|FINGER WAVING LESSONS
Techniques of the 1920's & 1930's
The Art of Finger Waving
Finger waving was developed in the 1920's to add style and soften the hard appearance of the bobbed hairstyles that became very popular during the flapper period.
FINGER WAVING is the shaping or moulding of the hair while wet into "s"-shaped curved undulations with the fingers and comb. These waves when dried without being disturbed will fall into beautiful deep waves. Finger waving differs from marcel waving in that there are no irons used on the hair. Not only naturally curly or permanently waved hair can be finger waved, but it is equally successful on straight hair.
Create Beautiful Finger Waves - 6 Lessons
Learn how to create the finger waves that added style and variation to the short, intermediate, and long bobs of the 1920's and 1930's - the beautiful bobs of the modern era.
It is difficult to find good information on finger waves. These finger waving waving lessons were created by an experienced hair stylist of the 1920's, so there is no better or more accurate information available than is contained in the lessons.
The illustrations and instructions in "Finger Waving Techniques" have been selected to help you master the intricacies of finger waves. You will learn the skills necessary to recreate stylish 1920's and 1930's finger waves from a top hair stylist of the late 1920's and early 1930's.
IT IS OBVIOUS in finger waving that to get around a parting, either long or short, the waves would not match or blend into one another if one was started on each side and brought to the end of the parting. It is not correct to bring waves together in an inverted V-shape even around a long parting either. A circular effect must be obtained around the parting. To get this, one wave must be dropped close to the part to provide sufficient depth for the waves to match properly around the parting. When thus perfectly matched the waves resemble the shape of a horseshoe, hence the name, "Horse-Shoe" wave.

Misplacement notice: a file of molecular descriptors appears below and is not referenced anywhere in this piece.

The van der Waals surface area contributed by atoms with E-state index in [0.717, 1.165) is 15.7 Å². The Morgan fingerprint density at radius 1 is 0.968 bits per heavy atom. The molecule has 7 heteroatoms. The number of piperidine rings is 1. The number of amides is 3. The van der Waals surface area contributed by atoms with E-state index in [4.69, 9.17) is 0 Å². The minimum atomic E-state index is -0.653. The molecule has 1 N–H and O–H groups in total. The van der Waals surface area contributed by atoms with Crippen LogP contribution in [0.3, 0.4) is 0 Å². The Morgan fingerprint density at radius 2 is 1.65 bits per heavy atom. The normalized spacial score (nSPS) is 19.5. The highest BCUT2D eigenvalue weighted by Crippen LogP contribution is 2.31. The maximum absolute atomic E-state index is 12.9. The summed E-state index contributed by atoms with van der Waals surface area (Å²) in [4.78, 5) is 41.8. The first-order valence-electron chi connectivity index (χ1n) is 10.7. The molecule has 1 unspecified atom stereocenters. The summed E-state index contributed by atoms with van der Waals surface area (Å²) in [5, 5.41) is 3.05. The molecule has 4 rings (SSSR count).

FINGER WAVING became universally popular with the introduction of the "Swirl Bob."
Hairdressers quickly realised that novel and flattering effects could be achieved on various types of heads by digressing from the usual circular waves formerly so popular in marcel waving and artistically—not to mention easily—swirl the hair from one side gracefully to the other. The "Swirl Bob" became popular overnight and many hair artists owe their reputations to mastering the technique of this service.
There are three fundamental kinds of Swirl finger waves—Swirl No. 1, Swirl No. 2, and Swirl No. 3. These have been designed for the three general types of heads. Swirl No. 1 is suitable for the head in which the crown of the head is high on the same side as the parting.
Swirl No. 2 is used when the height of the crown is on one side B (usually the heavy side of the parting) and the parting is on the opposite side.
Swirl No. 3 is the one in which the hair is extremely swirled all the way from one side over to the other. This is adaptable particularly to a head which is wide across and short from the crown to nape and neck. The parting can be on either the right or left side of the head.
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